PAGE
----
How to convince your boss to let you keep working from home

The pandemic upended many things, including the way we work. And there are few reasons to go back to the old normal, especially if you’ve found something better. 

Of course, not all bosses agree. 

And even as they embraced working from home at the outset of the pandemic, some companies are now racing to get teams back into offices. If yours is one of them, here’s some advice for convincing a reluctant boss to embrace remote work.

Ask for what you want 

It may be a cliché, but it’s true. You don’t get what you don’t ask for. 

“If this is something that’s of value for you, you have to bring it forward and shoot your shot,” says Sertrice Grice, chief consulting officer and cofounder at Mattingly Solutions, which focuses on diversity, equity, and inclusion work. “Don’t be afraid of the conversation.”

Not asking for a permanent work from home arrangement could signal to your boss that you’re comfortable, maybe even excited, about the prospect of returning to the office. 

Grice recommends coming to the conversation with examples of how you excelled when working from home. Nowadays, it’s less about asking permission and more about having earned the privilege. “The question isn’t can I, it’s why can’t I continue,” she says.

Make it about more than just you

You’re not the only one who prefers remote work. 

More than 90% of people surveyed by Gallup in September said they wanted to continue working from home. Of those, more than half would prefer a hybrid work environment, while 37% want to trade their cubicles for their home offices permanently.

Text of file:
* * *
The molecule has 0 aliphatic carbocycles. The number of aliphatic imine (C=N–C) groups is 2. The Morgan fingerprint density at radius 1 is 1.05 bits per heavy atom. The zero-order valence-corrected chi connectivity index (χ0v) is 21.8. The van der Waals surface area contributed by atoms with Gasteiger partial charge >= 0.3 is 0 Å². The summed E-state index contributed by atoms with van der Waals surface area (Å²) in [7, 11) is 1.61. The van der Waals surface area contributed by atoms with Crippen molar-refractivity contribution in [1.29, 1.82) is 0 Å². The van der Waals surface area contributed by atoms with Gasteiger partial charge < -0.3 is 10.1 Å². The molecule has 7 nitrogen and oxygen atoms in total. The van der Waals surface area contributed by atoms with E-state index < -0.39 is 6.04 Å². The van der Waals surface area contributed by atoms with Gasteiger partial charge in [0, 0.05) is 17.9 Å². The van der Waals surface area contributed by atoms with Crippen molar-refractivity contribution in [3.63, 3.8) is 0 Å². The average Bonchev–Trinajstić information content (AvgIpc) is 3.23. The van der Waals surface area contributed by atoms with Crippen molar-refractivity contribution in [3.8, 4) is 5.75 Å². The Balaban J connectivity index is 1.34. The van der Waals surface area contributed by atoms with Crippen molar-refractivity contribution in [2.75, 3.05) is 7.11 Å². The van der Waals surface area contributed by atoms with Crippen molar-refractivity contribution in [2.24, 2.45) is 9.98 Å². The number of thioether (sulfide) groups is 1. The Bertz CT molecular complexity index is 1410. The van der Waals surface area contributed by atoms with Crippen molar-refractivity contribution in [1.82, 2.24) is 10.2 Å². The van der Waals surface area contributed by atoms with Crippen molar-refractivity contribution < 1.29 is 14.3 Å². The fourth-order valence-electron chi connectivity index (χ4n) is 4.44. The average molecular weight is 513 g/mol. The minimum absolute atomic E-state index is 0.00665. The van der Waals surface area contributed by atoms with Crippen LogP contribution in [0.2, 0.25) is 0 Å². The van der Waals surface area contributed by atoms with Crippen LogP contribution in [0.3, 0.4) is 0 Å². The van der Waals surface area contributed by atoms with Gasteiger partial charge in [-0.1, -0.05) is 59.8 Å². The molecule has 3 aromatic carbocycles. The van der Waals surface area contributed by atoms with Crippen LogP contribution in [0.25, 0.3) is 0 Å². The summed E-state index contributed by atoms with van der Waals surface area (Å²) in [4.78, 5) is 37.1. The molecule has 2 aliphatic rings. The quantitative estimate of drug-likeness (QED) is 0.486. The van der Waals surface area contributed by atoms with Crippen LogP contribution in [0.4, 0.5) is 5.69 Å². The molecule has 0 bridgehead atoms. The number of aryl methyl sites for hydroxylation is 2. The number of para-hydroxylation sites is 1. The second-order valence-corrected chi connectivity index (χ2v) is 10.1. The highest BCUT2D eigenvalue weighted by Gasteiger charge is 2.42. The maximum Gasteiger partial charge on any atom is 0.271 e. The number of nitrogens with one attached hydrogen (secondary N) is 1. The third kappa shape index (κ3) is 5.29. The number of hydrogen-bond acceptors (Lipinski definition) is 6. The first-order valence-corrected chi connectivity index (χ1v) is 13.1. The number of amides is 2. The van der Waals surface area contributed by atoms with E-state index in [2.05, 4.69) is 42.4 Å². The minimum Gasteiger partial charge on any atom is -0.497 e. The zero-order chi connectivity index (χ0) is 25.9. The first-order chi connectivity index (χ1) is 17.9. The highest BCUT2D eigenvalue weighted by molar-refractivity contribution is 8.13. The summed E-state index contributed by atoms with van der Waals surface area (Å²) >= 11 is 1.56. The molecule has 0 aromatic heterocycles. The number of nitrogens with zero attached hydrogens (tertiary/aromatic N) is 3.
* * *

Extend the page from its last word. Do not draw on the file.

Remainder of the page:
“Not having to commute, needing flexibility to balance work and personal obligations, and improved well-being (which likely results from having more time) are the top-cited reasons for preferring remote work,” Gallup said

To help your manager see the big picture, frame your request broadly with a focus on the company as a whole. “Make it about how this benefits everyone versus asking for special treatment,” Grice says. 

One way to do this is by offering to help develop an official remote working policy. “There are many employees out there who have realized the benefits of remote work,” Grice says. “You could help create a policy that works for the broader organization as well as for you.”

Build a case 

Working from home during the pandemic gives you a lot of real-life examples to draw from as you’re making your argument, which is exactly what you should do. 

For example, Zoom meeting transcripts can be used as notes, making it easier for participants to focus on the conversation at hand. Meetings can be easier to schedule without commutes to schedule around. 

It’s okay to say, “Not only was I able to do my job remotely, but it actually helped me perform better,” Grice says.

You’re likely not the only one who feels that way, something that’s especially true for workers of color in office jobs. 

Black people working office jobs are more likely to prefer full-time remote working arrangements, according to an April report from Future Forum, a professional consortium backed by Slack. 

That research found only 3% of Black professionals want to return to offices full-time. Workers of color prefer working from home because it reduces the need for them to code switch to fit in and cuts down on microaggressions that can make being in an office miserable, the study said.